Calls for inquiry as Israel accused of using US-sourced arms in 'unlawful' Lebanon strike

Biden administration will deliver a report on Wednesday on whether Israel is using weapons in line with American and international laws

Rescuers show belongings of victims at the site of an Israeli air strike in Habariyeh, southern Lebanon, in March. EPA
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An air strike that killed seven healthcare workers in the south of Lebanon in March was an “unlawful attack on civilians that failed to take all necessary precautions”, Human Rights Watch has said.

The strike on an emergency and relief centre in the southern village of Habariyeh, only five days after Israel killed seven aid workers of the World Central Kitchen non-profit in Gaza, sparked outrage in Lebanon.

“If the attack on civilians was carried out intentionally or recklessly, it should be investigated as an apparent war crime,” HRW said on Tuesday.

On Monday the UK newspaper, The Guardian, reported that an independent investigation found Israel used US-manufactured weapons for the attack, which killed seven volunteer paramedics aged between 18 and 25, based on an analysis of shrapnel found at the site of the attack.

The revelations come as the US State Department is expected to deliver a report to Congress on Wednesday discussing whether it believes Israel is using American weapons in accordance with international and US laws.

It is part of a new policy decided by US President Joe Biden in February, which requests that any country receiving aid from Washington must provide written assurances that they are abiding by international and American laws.

Our findings clearly show that Israel's assurances are neither credible nor reliable, and that it is using US weapons in violation of both international and US law
Ramzi Kaiss, Lebanon researcher for HRW

The State Department is then tasked with producing a report assessing the credibility of those assurances.

“Our findings clearly show that Israel's assurances are neither credible nor reliable, and that it is using US weapons in violation of both international and US law,” Ramzi Kaiss, Lebanon researcher for HRW, told The National.

Calls have grown for a suspension of US military aid over concerns that Israel is breaching international law, as its relentless bombardment of Gaza in the past seven months has killed more than 34,800 Palestinian and caused famine across the enclave.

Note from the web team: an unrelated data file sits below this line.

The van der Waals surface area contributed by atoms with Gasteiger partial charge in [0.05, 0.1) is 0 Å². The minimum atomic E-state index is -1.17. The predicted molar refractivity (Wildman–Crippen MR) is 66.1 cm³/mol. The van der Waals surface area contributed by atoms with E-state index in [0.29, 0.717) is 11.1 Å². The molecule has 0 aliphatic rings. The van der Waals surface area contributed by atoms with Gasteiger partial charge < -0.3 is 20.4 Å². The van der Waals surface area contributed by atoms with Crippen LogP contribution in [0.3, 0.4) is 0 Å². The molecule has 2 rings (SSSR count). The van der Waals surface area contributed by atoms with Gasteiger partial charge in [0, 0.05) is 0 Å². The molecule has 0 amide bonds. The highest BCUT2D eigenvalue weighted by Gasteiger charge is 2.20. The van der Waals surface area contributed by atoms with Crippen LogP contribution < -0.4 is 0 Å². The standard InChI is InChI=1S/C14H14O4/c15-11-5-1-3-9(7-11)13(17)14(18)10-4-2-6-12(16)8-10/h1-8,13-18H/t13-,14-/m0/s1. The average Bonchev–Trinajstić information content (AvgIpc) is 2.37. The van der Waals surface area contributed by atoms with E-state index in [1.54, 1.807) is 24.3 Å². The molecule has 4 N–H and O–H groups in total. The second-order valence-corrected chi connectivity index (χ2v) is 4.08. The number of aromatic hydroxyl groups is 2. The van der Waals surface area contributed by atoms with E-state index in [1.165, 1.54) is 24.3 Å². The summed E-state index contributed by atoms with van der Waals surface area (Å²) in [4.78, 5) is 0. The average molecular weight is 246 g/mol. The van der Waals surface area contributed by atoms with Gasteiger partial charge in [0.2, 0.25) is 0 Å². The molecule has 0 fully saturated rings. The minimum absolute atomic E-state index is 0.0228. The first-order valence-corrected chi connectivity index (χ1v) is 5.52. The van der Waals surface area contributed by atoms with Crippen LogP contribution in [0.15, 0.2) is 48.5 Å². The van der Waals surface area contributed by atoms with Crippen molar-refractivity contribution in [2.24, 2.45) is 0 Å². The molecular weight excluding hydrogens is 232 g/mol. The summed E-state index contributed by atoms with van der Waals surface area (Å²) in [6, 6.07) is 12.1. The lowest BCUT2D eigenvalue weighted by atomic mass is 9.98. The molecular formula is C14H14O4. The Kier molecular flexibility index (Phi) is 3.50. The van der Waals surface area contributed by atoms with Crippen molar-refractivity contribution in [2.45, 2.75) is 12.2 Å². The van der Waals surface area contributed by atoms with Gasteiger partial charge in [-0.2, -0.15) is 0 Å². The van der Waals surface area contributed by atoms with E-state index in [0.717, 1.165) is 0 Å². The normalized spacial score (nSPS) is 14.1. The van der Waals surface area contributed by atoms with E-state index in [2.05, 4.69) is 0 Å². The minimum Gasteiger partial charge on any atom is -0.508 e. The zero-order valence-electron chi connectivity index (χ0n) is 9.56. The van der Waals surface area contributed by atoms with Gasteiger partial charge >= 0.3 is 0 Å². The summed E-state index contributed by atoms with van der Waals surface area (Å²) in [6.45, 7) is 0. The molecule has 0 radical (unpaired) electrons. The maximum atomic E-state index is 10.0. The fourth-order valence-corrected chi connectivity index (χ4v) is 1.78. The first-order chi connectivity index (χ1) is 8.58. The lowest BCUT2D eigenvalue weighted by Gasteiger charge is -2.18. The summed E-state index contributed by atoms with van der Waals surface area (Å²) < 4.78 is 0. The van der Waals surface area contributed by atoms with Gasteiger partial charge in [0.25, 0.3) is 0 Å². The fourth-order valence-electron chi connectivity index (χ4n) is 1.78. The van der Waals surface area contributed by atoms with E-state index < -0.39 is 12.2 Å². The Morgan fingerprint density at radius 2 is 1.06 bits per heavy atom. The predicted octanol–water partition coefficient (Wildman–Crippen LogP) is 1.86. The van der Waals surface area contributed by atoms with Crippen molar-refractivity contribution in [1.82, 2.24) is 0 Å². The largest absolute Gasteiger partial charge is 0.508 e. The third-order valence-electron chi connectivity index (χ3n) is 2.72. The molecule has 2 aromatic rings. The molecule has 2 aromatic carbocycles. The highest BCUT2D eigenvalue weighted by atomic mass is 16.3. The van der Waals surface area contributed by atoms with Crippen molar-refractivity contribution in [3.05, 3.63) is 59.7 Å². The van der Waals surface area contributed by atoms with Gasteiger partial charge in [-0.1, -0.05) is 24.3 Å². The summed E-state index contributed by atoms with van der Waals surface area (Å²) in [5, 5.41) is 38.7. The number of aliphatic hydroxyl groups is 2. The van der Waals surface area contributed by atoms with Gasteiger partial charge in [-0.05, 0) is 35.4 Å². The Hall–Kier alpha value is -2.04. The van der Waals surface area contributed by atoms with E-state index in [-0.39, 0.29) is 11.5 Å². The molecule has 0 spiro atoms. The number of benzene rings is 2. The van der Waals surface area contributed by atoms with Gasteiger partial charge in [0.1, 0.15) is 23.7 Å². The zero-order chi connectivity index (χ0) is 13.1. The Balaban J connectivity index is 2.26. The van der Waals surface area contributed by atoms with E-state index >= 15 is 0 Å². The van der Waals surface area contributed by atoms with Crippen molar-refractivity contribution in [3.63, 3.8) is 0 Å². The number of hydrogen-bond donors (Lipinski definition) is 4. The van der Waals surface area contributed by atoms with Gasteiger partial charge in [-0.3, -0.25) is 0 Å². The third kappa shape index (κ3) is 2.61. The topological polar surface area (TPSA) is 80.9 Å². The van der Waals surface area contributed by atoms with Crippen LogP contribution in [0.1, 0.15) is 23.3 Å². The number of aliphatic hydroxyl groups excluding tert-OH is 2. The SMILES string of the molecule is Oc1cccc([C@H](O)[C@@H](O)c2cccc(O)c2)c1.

The conflict has spilt over into south Lebanon, which is witnessing daily exchanges of fire between Hamas ally Hezbollah and Israel.

Mr Kaiss cited several reports of violations of international law using US-supplied weapons in Lebanon, including a white phosphorus attack revealed by The Washington Post, that injured several civilians in a village in south Lebanon, which the right group said should be investigated as a war crime.

“There have been multiple reports showing evidence that the Israeli military is unlawfully employing US weapons,” Mr Kaiss said.

“In response to these findings, the United States should immediately stop arms sales and military assistance to Israel.”

International Criminal Court case?

Israel said the strike targeted “a significant terrorist operative” of the Jamaa Islamiya, a Lebanese group close to Hamas, along with “additional terrorists who were with him”.

HRW said it found “no evidence of a military target at the site”, and that the Israeli strike “targeted a residential structure that housed the Emergency and Relief Corps of the Lebanese Succour Association, a non-governmental humanitarian organisation”.

Jamaa Islamiya later denied having ties to the emergency responders, and the association told AFP it had no affiliation with any Lebanese political organisation.

“Israeli forces used a US weapon to conduct a strike that killed seven civilian relief workers in Lebanon who were merely doing their jobs,” Mr Kaiss said.

This is the third Israeli strike in Lebanon that HRW has documented as a breach of international law in Lebanon.

In October, the rights group concluded that the Israeli attack that killed Reuters journalist Issam Abdallah and injured six others was “apparently deliberate” and thus “a war crime”.

In November, it said the killing of three children and their grandmother in south Lebanon was “an apparent war crime.”

In April, Lebanon’s Council of Ministers issued a decision instructing the Ministry of Foreign Affairs to file a declaration providing the International Criminal Court with jurisdiction to investigate war crimes committed in Lebanon since October 7.

The Ministry of Foreign Affairs has yet to sign the document for the decision to be effective.

“This would grant the ICC jurisdiction to investigate the reports of deliberate attacks on journalists, indiscriminate use of white phosphorus, and targeting of civilians in Lebanon,” Mr Kaiss said.

“Though it is a long process, giving the International Criminal Court to have jurisdiction to investigate and prosecute war crimes committed in Lebanon would be a clear path towards accountability,” he added.

Updated: May 07, 2024, 5:58 PM